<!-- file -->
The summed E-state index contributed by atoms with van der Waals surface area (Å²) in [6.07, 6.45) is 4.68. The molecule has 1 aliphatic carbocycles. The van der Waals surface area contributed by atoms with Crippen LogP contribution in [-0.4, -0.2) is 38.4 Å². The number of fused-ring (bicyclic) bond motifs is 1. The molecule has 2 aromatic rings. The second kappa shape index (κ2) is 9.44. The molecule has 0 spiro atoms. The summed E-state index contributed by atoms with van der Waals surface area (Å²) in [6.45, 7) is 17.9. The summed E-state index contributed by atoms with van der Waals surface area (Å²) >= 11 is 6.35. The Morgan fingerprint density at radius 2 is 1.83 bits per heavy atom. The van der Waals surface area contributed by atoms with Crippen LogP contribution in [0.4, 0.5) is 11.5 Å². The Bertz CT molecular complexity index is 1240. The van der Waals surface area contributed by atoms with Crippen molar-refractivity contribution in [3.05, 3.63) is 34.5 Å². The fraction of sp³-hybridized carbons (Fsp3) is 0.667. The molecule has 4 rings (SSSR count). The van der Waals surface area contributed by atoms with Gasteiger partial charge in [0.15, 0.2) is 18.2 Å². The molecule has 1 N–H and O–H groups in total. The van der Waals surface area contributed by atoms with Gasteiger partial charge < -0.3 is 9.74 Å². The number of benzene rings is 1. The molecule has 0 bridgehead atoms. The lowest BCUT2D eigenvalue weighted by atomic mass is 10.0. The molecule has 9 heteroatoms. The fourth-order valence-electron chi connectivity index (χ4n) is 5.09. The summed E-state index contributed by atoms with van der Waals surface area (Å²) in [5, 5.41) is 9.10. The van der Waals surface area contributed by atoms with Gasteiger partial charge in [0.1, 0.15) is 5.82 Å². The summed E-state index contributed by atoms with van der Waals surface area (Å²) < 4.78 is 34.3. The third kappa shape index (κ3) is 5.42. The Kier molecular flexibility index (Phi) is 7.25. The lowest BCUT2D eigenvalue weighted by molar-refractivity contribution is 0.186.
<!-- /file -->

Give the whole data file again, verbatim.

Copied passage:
The summed E-state index contributed by atoms with van der Waals surface area (Å²) in [6.07, 6.45) is 4.68. The molecule has 1 aliphatic carbocycles. The van der Waals surface area contributed by atoms with Crippen LogP contribution in [-0.4, -0.2) is 38.4 Å². The number of fused-ring (bicyclic) bond motifs is 1. The molecule has 2 aromatic rings. The second kappa shape index (κ2) is 9.44. The molecule has 0 spiro atoms. The summed E-state index contributed by atoms with van der Waals surface area (Å²) in [6.45, 7) is 17.9. The summed E-state index contributed by atoms with van der Waals surface area (Å²) >= 11 is 6.35. The Morgan fingerprint density at radius 2 is 1.83 bits per heavy atom. The van der Waals surface area contributed by atoms with Crippen LogP contribution in [0.4, 0.5) is 11.5 Å². The Bertz CT molecular complexity index is 1240. The van der Waals surface area contributed by atoms with Crippen molar-refractivity contribution in [3.05, 3.63) is 34.5 Å². The fraction of sp³-hybridized carbons (Fsp3) is 0.667. The molecule has 4 rings (SSSR count). The van der Waals surface area contributed by atoms with Gasteiger partial charge in [0.15, 0.2) is 18.2 Å². The molecule has 1 N–H and O–H groups in total. The van der Waals surface area contributed by atoms with Gasteiger partial charge < -0.3 is 9.74 Å². The number of benzene rings is 1. The molecule has 0 bridgehead atoms. The lowest BCUT2D eigenvalue weighted by atomic mass is 10.0. The molecule has 9 heteroatoms. The fourth-order valence-electron chi connectivity index (χ4n) is 5.09. The summed E-state index contributed by atoms with van der Waals surface area (Å²) in [5, 5.41) is 9.10. The van der Waals surface area contributed by atoms with Gasteiger partial charge in [0.1, 0.15) is 5.82 Å². The summed E-state index contributed by atoms with van der Waals surface area (Å²) < 4.78 is 34.3. The third kappa shape index (κ3) is 5.42. The Kier molecular flexibility index (Phi) is 7.25. The lowest BCUT2D eigenvalue weighted by molar-refractivity contribution is 0.186.